3. Jim Gleason
    November 24, 2010 at 10:45 am #

    Teachers in Pittsfield do not average $60k, they verage around $53k. Do widget woman’s emloyees have a minimum 4 year degree and most have Masters degree’s? I seriously doubt it. This school dept. administration is not only negotiating with teachers, they’re doing the same with all other school unions and trying to nickle and dime them to death also. Ask any school employee if their working conditions have improved or worsened under this administration. I can almost guarantee the long term employees will all say they’ve worsened dramatically in the past 7 years. The cost of living is going up for everyone, not just private sector people. Fair negotiation tactics used to be used by the city. Not any more.

  4. Ron Kitterman
    November 24, 2010 at 2:19 pm #

    I agree with you on this one JIm, the other unions always suffer. But working to the rule is not the ansewer, either. They either throw you under the bus or use you like pawns, In this case they are using the teacher like pawns to negotiate. The kids suffer, the teachers suffer and the other unions will suffer too, They seem to be in agreement with the COL increase, so hopefully they are close to a settlement.

    • Victor M
      November 24, 2010 at 6:50 pm #

      The exact average salary is not easily available, though it is probably in the 56K area. Benefits will add between 25-33 percent. The work year is defined as 183 days. The problem is simply runaway costs. The solution is simply to contain those costs. The sides are close to a settlement, but at this point, it’s about saving face. Look for a settlement before Dec. 10.

  5. Noel Redd
    November 26, 2010 at 2:27 pm #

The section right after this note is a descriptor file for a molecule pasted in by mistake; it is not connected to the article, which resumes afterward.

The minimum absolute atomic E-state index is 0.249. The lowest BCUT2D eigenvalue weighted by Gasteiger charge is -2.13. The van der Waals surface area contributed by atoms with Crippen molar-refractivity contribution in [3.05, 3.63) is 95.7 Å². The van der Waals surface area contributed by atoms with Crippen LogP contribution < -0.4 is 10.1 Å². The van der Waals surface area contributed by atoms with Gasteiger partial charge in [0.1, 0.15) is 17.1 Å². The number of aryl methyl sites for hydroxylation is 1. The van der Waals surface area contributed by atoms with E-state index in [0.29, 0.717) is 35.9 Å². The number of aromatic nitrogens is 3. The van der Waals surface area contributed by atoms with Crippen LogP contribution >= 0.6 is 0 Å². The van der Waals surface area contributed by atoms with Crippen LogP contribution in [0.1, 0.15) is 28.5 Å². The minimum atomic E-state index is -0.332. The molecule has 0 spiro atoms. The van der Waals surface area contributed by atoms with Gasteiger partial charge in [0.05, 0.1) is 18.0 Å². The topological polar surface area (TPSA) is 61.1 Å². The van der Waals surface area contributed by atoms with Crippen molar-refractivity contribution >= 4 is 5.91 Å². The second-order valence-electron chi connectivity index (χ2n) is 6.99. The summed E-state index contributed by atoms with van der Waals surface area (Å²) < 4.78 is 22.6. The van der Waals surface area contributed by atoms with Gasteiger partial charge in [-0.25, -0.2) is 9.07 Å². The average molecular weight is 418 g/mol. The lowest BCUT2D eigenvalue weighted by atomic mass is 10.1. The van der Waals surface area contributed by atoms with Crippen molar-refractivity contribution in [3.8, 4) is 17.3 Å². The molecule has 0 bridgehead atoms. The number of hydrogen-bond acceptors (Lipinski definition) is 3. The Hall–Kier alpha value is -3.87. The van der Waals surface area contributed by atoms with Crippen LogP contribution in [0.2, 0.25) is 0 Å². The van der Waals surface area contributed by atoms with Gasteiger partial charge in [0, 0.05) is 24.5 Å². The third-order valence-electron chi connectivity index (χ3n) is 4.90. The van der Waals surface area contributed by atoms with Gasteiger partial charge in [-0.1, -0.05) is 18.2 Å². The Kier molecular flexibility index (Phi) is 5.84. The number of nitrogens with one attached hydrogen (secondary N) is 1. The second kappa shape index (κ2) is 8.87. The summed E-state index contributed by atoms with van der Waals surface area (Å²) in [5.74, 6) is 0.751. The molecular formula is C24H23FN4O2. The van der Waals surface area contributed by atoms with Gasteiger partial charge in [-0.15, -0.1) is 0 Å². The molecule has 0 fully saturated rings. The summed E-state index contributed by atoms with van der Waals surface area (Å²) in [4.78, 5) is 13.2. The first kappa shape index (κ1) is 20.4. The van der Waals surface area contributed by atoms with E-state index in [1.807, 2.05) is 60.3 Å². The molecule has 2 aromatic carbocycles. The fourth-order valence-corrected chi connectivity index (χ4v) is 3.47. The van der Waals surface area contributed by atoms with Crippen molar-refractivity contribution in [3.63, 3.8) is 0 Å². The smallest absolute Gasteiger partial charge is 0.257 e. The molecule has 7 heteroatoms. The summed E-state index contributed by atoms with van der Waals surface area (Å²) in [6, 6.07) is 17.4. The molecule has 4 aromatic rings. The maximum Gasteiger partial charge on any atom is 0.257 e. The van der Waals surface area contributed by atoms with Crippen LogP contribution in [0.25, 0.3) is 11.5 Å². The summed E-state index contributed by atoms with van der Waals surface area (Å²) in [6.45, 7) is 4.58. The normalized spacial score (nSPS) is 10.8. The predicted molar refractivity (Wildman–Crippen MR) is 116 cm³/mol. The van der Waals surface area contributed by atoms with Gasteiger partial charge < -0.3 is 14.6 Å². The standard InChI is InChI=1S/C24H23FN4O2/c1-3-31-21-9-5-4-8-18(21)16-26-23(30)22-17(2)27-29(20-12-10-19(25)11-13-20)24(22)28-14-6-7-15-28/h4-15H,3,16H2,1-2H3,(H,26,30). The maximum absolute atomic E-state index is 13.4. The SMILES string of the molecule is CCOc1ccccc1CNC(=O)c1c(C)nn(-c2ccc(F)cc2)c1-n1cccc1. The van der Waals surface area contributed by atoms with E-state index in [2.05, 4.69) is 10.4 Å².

NK has been doing this kind of stuff since the Korean War; however, this time they’ve crossed a line – they sunk a SK vessel a few months ago and now they killed SK civilians on SK soil. Another attack and its very possible SK will respond very aggressively and decisively. It won’t be up to the U.S. to start this war – but it’ll be up to the U.S. to finish it – very quickly.

    • George Peaslee
      November 28, 2010 at 4:32 pm #

      NK has learned to play the saber rattling game very well. They rattle it and they get something, just like training a rat. Who could blame SK if they decided to make a first strike right now, haven’t we taught them it’s ok? Now would seem to be the time to settle this mess before NK develops their nuclear capability any further. Settle it ad move on to something more important like healthcare, social security or maybe keeping jobs in the USA.

      • danvalenti
        November 28, 2010 at 5:25 pm #

        You are correct. If South Korea has learned from the U.S., it will strike the North, and now. That is what we have taught not only then, but the world. In the 60 years since 1950, America has transformed itself from a more-or-less admirable democracy to a despicable National Security State which sees as its mission the imposition of false values on the eastern and mid-eastern side of the globe that shares nothing whatsoever resembling our past, our history, and our traditions. Iraq and Afghanistan have proven that we have learned NOTHING from Korean, to say nothing of Vietnam.

  6. Gregory Coolbrith
    November 26, 2010 at 7:37 pm #

    The north koreans see Pres Obama as a week leader and they are absolutely correct,even now i bet there are just shaking in there boots over his responce to the issue.Maybe he can make a trip there and sit down and sing cooooomby raaa with the north’s new little leader

  7. Gregg Keely
    November 27, 2010 at 1:03 pm #

    China is geting stronger as a global power but they still hold no candle to us. i think they would be mad but they would do nothing but talk. they not ready for some one like us. this is not stupid US pride. its all about power they have a great “D”. but not the offense we got.